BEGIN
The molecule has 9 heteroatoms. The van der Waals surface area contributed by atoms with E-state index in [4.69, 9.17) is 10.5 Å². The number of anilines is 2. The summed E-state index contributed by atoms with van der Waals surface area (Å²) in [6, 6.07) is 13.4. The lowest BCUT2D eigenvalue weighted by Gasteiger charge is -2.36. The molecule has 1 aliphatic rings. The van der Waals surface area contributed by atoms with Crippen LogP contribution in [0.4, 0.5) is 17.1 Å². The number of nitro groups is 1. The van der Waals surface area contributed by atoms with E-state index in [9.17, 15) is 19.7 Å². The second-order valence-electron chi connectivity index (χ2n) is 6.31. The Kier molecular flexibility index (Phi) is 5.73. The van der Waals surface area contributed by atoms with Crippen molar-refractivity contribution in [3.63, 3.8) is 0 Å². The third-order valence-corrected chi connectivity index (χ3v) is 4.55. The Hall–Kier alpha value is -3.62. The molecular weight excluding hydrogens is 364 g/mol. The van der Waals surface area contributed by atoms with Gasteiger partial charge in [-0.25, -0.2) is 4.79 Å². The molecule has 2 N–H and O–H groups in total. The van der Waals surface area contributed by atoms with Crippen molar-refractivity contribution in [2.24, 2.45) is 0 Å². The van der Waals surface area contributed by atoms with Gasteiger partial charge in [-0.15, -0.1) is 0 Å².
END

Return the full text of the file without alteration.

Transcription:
The molecule has 9 heteroatoms. The van der Waals surface area contributed by atoms with E-state index in [4.69, 9.17) is 10.5 Å². The number of anilines is 2. The summed E-state index contributed by atoms with van der Waals surface area (Å²) in [6, 6.07) is 13.4. The lowest BCUT2D eigenvalue weighted by Gasteiger charge is -2.36. The molecule has 1 aliphatic rings. The van der Waals surface area contributed by atoms with Crippen LogP contribution in [0.4, 0.5) is 17.1 Å². The number of nitro groups is 1. The van der Waals surface area contributed by atoms with E-state index in [9.17, 15) is 19.7 Å². The second-order valence-electron chi connectivity index (χ2n) is 6.31. The Kier molecular flexibility index (Phi) is 5.73. The van der Waals surface area contributed by atoms with Crippen molar-refractivity contribution in [3.63, 3.8) is 0 Å². The third-order valence-corrected chi connectivity index (χ3v) is 4.55. The Hall–Kier alpha value is -3.62. The molecular weight excluding hydrogens is 364 g/mol. The van der Waals surface area contributed by atoms with Gasteiger partial charge in [-0.25, -0.2) is 4.79 Å². The molecule has 2 N–H and O–H groups in total. The van der Waals surface area contributed by atoms with Crippen molar-refractivity contribution in [2.24, 2.45) is 0 Å². The van der Waals surface area contributed by atoms with Gasteiger partial charge in [-0.15, -0.1) is 0 Å².